12 noon on Saturday, 25th November 2000
Junction of Highbury Corner and Highbury Place, London N1
Invited guests include the Culture Secretary Chris Smith MP, local MP Jeremy Corbyn, the Mayor of Islington, and veterans from the Gay Liberation Front (GLF).
The solid bronze, triangular-shaped plaque commemorates the 30th anniversary of the first-ever gay rights demonstration in Britain, which took place in Highbury Fields on the 27th November, 1970.
The original demonstration was a torchlight rally by about 150 members of the newly-founded Gay Liberation Front in protest against police harassment and intimidation.
It had been provoked by the arrest of a prominent Young Liberal, Louis Eakes, during a police entrapment operation. Officers alleged that Eakes had cruised several men. He claimed he merely asked them for a light.
The erection of the commemorative plaque has been organised by OutRage! and made possible by a generous donation from GLF veteran Andrew Lumsden, who will unveil it on the day.
The plaque reads: “The first gay rights demonstration in Britain took place here, in Highbury Fields, on 27th November 1970, when 150 members of the Gay Liberation Front held a torchlight rally against police harassment”.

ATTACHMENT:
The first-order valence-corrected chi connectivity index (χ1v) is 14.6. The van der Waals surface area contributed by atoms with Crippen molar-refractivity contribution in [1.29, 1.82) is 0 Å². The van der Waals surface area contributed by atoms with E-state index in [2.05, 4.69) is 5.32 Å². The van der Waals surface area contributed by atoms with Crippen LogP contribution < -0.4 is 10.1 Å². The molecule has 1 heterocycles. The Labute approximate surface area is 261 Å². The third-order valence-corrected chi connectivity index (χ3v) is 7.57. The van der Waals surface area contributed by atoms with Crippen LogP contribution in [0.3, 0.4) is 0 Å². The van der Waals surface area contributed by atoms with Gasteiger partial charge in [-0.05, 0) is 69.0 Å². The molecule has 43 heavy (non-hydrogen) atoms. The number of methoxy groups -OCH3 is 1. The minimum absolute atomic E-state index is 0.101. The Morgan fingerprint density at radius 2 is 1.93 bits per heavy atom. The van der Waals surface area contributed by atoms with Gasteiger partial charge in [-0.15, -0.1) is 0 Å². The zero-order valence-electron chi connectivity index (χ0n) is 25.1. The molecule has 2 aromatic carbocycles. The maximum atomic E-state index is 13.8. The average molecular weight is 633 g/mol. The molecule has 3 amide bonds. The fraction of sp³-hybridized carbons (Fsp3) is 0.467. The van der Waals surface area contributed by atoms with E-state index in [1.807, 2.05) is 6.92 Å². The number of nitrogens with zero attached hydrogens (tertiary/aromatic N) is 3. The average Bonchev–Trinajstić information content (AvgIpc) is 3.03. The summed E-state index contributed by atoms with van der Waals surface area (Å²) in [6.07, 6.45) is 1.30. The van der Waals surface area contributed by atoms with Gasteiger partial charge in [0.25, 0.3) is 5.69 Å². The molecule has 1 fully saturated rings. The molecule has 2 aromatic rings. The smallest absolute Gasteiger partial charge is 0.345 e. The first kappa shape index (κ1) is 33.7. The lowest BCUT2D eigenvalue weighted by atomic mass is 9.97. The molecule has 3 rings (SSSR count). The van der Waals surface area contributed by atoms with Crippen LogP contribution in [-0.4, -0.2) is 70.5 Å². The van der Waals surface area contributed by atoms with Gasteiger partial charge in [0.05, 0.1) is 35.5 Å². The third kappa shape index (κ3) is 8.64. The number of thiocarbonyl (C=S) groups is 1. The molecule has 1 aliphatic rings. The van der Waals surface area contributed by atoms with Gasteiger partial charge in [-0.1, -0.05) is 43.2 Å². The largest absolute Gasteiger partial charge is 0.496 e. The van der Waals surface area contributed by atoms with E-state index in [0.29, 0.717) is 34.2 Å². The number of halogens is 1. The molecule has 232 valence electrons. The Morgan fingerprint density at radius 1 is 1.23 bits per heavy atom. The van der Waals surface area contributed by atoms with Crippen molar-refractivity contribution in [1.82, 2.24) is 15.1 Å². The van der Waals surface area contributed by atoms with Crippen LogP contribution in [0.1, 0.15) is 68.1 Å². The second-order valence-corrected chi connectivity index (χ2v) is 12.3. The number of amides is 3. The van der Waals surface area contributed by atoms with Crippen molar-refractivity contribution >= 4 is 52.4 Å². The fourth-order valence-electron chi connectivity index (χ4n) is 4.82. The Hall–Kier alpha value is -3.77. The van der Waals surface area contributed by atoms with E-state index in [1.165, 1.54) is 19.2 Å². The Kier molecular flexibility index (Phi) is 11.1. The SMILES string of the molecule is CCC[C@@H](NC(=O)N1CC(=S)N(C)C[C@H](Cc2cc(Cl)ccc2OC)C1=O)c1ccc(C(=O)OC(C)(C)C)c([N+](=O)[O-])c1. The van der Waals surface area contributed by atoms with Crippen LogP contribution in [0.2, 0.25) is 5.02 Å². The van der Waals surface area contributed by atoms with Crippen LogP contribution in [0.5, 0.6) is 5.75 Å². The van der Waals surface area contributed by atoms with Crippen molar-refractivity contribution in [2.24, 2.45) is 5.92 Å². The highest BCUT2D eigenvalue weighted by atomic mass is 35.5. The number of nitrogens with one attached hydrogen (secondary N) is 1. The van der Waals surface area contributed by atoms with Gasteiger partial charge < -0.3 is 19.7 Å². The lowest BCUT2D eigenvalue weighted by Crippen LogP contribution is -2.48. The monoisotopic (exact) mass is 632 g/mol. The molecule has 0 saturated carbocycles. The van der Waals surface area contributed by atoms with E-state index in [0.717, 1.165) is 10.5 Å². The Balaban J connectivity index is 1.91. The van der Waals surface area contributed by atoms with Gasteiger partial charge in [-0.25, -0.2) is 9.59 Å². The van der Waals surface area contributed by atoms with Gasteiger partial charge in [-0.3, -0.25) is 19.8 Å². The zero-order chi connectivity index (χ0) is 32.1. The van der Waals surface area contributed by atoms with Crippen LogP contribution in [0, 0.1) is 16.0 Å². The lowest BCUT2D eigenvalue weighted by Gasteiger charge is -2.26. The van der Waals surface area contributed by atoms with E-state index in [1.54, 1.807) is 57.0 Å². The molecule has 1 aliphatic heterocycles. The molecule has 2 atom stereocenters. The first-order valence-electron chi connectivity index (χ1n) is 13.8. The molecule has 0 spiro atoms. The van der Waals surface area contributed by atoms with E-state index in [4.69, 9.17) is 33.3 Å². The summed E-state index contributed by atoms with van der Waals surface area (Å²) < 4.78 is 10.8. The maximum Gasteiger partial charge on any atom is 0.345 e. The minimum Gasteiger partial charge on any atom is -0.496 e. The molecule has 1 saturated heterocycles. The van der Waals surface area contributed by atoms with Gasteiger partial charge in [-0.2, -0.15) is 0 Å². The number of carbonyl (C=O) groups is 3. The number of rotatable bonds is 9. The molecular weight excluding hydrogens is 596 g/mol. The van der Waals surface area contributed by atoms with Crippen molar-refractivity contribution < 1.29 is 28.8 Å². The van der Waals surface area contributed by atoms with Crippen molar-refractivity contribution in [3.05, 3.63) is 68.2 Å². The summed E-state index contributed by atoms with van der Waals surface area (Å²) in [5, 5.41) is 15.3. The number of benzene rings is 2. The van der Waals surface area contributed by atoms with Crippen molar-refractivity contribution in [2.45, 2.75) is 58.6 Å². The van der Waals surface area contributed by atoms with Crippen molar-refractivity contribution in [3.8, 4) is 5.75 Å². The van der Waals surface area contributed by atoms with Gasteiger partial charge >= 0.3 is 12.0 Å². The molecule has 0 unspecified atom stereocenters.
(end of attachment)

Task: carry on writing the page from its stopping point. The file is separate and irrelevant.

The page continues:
It is being mounted on the public toilet in Highbury Fields, near where Louis Eakes was arrested and where GLF staged its torchlight rally in 1970.
The erection of the plaque will take place with the help and permission of Councillors and Officers of the London Borough of Islington.
“The GLF protest in November 1970 was a milestone in gay history”, said Peter Tatchell of OutRage!, who was himself a prominent campaigner in the GLF in the early 1970s.
“For the first time in Britain, gay people demonstrated to demand human rights. Before this protest, the police harassed the gay community with impunity. The 27th November 1970 was the moment that lesbians and gay men got up off their knees. It ended forever the era of queers as passive victims of injustice. From that date onwards, the fear that had cowed gay people into submission was gone. Instead of fear, we felt pride and defiance.”
FURTHER INFORMATION: Peter Tatchell 020-7403 1790